The Liberal Party of Canada has lodged an official complaint against Jagmeet Singh’s NDP campaign just days before the Burnaby South byelection.
John Arnold, the Liberals’ senior director of regulatory compliance and administration, wrote to Yves Cote, commissioner of Canada elections, on Friday complaining about Facebook advertisements from the Singh campaign.
The ads “lack the required authorization tag indicating that the messages are being transmitted with the consent of the candidate’s official agent or the party’s registered agent,” Arnold wrote.
Elections Canada rules require political advertisements to include such a message identifying who approved them.
The Liberals have lodged an official complaint against Jagmeet Singh's #BurnabySouth campaign for these Facebook ads because they aren't ID'd as approved by his agent.— Kelvin🐶Gawley (@KelvinGawley) February 23, 2019
The NDP says they "are in full compliance with all Elections Canada rules"
Story to come. #cdnpoli #bcpoli pic.twitter.com/vFsC7q2tiu
But a spokesperson for Singh’s campaign, James Smith, said the NDP hadn’t broken the rules.
“We are in full compliance with all Elections Canada rules,” Smith wrote in an emailed statement. “Previous to being made aware of this letter, we spoke with a representative from Elections Canada and ensured that all applicable sponsored posts contain an authorization statement so that there is no question regarding the nature of our advertising.”
In 2015, Canada’s chief electoral officer issued an interpretation of how the rules apply to digital advertising:
“Election advertising must include a statement of authorization (usually a tagline) ‘in or on the message.’ Where the statement cannot be included on the advertising message itself (i.e. the message for which there is a placement cost) because of its size, the requirement will be considered to have been met if the statement is made immediately apparent to the viewer by following the link in the advertising message, whether or not the content to which it leads is election advertising.”
Arnold argued the ads had enough space to include the disclosure.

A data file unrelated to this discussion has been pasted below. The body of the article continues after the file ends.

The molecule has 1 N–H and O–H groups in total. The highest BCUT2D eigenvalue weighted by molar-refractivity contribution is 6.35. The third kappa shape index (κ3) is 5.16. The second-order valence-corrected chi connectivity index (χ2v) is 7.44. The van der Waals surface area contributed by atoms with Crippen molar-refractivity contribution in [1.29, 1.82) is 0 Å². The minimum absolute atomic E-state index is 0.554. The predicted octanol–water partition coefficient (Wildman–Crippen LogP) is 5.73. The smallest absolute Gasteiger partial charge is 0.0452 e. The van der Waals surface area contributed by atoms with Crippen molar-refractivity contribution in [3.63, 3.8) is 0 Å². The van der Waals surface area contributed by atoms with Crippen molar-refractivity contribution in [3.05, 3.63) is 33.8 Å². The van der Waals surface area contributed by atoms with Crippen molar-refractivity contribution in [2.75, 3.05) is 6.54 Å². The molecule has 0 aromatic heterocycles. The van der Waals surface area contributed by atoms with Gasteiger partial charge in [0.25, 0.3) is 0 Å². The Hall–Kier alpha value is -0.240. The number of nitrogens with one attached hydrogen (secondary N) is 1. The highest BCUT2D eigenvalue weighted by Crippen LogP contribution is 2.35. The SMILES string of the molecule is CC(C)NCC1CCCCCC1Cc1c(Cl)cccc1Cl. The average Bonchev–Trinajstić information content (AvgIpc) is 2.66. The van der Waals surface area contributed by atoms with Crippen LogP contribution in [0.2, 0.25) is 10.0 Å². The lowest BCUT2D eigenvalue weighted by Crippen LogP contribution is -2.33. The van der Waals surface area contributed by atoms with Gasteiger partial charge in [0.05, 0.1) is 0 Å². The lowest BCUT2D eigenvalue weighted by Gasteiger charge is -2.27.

The commissioner's office did not respond to a request for comment.
Sangeeta Lalli, campaign manager for Burnaby South Liberal candidate Richard Lee, issued a statement about the complaint.
“It’s essential that every party follows the clear rules that keep our democratic process transparent and accountable, and this is even more important in the final few days of an important byelection,” Lalli wrote. “We hope that all of the parties’ advertising will meet the important standards set out by Elections Canada.”
But Smith said it was clear where the advertisements were coming from.
“Every post was shared by the official Facebook account for our campaign named ‘Jagmeet Singh for Burnaby South Federal NDP,’” Smith wrote.
Smith continued: “It’s telling the Liberals are more focused on parsing technicalities instead of the issues raised in these posts: affordable housing, the cost of living, student debt and growing disappointment in the Trudeau government for siding with massive corporations over every day Canadians. Jagmeet Singh is focused on what truly matters to the people of Burnaby South and he’s determined to take on Ottawa to get solutions they urgently need.”
The Liberals’ letter is at least the second complaint made to the commissioner about election messaging in the Burnaby South byelection. Laura-Lynn Tyler Thompson of the People’s Party lodged a complaint against the Conservatives for a flyer she said inaccurately portrayed her stance on marijuana and safe injection sites.
Burnaby South voters go to the polls on Monday, Feb. 25. The candidates in the byelection are Liberal Richard Lee, Conservative Jay Shin, NDP Leader Jagmeet Singh, Laura-Lynn Tyler Thompson of the People’s Party and independents Valentine Wu and Terry Grimwood.